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Stallone II

After years of muscling his way across the screen, Sylvester Stallone seeks a different label: serious actor.

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CA: Versace, and now, [Rocky co-star] Burgess Meredith just died. Has that changed the way you look at life?

Stallone: Yes. I used to wake up quite often confused and dazed and a bit angered and petulant. Now, I'll lay in bed an extra 15 minutes going over all the wonderful assets of my life: good health, beautiful family, this and that and the fact that I'm given another day to pursue a goal, another day to venture forth. Not a day to wait until I die. Another day to beat death. To get one more thing done before time claims me. So when I turned 50, you start to realize, my God, I'm a third of the way gone. [Laughter] That's the optimist I'm talking about. But I try to fight all the sense of anger or competitiveness or envy or any of the kind of natural things that creep into the minds of anyone in a competitive field. Which is probably everybody, whether you're in the janitorial field or the space program. You're always competing. And that brings out the best and worst in people. So I try to focus. With my little quiver, I have only half or a third of the arrows left. Now I'm really taking aim at targets instead of flocking the world with arrows and hoping something sticks. Now I'm much more focused and investigative.

CA: Are those efforts all part of the transformation of Sylvester Stallone?

Stallone: Yes, it is. It's all part of it. I think there is no question that I have been a bit self-centered in living my life in the last 15 years. Now, there is this lead curtain lifted from in front of my eyes with the marriage and the birth of the child and I feel much more focused. I've burned all my bridges, so now it's like this brave new world and I feel much more energized. That's why I've waited all these years to do your magazine: save the best for last.

CA: Are you less of a workaholic, less of a perfectionist?

Stallone: Actually, I've become more of a perfectionist and more of a workaholic. I hadn't been. That's the big problem. No perfection. I was like a joyaholic.

CA: Does that perception of your past make you feel as if you have to polish your legacy more than what's already there?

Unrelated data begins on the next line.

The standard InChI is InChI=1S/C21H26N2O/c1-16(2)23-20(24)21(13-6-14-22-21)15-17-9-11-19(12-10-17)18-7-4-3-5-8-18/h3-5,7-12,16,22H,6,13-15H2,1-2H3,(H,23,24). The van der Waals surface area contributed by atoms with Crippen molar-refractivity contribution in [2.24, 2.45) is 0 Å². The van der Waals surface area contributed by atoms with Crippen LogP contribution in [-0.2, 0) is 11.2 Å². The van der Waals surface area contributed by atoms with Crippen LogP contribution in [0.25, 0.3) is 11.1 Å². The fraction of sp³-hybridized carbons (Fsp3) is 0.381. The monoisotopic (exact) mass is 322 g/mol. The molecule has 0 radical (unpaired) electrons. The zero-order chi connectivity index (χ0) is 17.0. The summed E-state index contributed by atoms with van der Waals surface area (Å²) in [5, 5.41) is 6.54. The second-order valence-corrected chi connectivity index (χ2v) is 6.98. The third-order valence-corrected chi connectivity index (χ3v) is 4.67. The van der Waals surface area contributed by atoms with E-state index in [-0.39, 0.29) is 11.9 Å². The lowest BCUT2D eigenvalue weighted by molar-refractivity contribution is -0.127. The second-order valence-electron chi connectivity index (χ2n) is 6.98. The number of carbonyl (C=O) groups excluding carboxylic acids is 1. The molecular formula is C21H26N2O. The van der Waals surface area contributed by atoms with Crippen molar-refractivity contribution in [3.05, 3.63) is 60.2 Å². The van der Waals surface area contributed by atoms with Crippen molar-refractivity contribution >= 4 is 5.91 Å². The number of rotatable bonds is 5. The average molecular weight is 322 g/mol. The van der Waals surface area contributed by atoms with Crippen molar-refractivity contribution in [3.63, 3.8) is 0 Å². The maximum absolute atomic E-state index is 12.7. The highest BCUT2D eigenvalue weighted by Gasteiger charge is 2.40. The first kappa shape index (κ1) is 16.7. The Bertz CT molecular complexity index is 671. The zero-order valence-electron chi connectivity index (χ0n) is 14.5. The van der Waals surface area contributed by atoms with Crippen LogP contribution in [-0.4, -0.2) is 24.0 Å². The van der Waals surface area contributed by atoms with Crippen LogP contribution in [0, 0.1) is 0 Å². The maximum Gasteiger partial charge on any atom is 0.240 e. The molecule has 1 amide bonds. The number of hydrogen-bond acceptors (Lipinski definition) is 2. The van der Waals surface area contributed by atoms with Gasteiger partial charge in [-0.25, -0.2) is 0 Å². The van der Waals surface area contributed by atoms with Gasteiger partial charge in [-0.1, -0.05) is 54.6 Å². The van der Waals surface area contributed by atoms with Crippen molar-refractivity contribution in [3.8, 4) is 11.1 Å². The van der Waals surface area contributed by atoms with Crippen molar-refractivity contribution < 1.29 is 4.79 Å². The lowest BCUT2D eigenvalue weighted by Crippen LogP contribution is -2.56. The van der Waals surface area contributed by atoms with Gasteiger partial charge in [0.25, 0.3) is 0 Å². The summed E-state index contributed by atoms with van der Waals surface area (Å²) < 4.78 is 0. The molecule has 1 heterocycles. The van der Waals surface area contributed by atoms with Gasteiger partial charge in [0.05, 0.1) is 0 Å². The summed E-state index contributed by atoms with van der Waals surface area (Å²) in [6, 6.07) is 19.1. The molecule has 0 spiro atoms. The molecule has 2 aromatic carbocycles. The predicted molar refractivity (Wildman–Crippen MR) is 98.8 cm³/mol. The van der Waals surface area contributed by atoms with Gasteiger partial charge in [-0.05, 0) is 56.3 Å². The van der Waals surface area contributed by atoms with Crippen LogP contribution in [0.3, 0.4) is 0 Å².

Stallone: Yes, I do. I think that one's reputation cannot be buffed enough. It shows that you are making an effort and therefore providing an example that we're never going to rest on our laurels. What is resting on your laurels? It's like a donkey sitting on his haunches. What is that all about? I don't want to rest on my laurels because that means I've given up, raised the white flag and I've surrendered the fort. I'm not doing that. I think that life is a constant uphill grind. But if you have accepted that in a competitive way, it is fun. If you accept it as drudgery, it can be a nightmare.

I don't really know how to manage the art of eternal leisure. I wouldn't know what to do. OK, today, we do nothing. OK, folks. Line up and think of something to do. Nothing? OK. That's it. Today will be a nothing day. I don't know how to do that. But some people--and perhaps it's a gift--they can empty out all thoughts, all sense of competitiveness. All sense of lack of accomplishment. And play three rounds of golf a day and feel good about it. I tip my hat. It's not an easy thing to do. Maybe their goal in life is to do nothing. And they achieved it.

Unfortunately, some of us are strapped with this nagging fear of not doing enough. I don't know which is worse. They sleep great. I sleep a little worse than Bela Lagosi in Dracula. I'm up all night. I might as well have a part-time job as a vampire because I keep the same hours. It's horrible. It's like being guilty of something. And I don't know what I'm guilty of. It's a constant rumble. Brain chatter, I call it. There's a random word, it's bouncing off in garbled, lost language, sentences. And I say stop. Come on. And it just doesn't go away. And I think it all started in '75. Once I was put under a spotlight I never slept sound again.

CA: Is it like getting on a rocket ship?

Stallone: Yes. It really is. Some people--their nervous system is very fragile.

CA: How do you want to be remembered?

Stallone: I think I'd like to be remembered as someone who beat the odds through just plain determination. That I was just dogmatic about the whole thing, that I persevered. Because I think that being somewhat of a pest to life, constantly plaguing and pursuing, will bring results; if nothing else your voice will be heard because you have become such a pain in the ass. "Anything to get rid of him." It's that kind of thing. It's like that wonderful movie Rudy. You think of that five-foot-three guy. And I met him. He's the only person to be carried off the field at Notre Dame. And took a beating. Only because he was a pest in a positive sense. He pestered life until it gave in.



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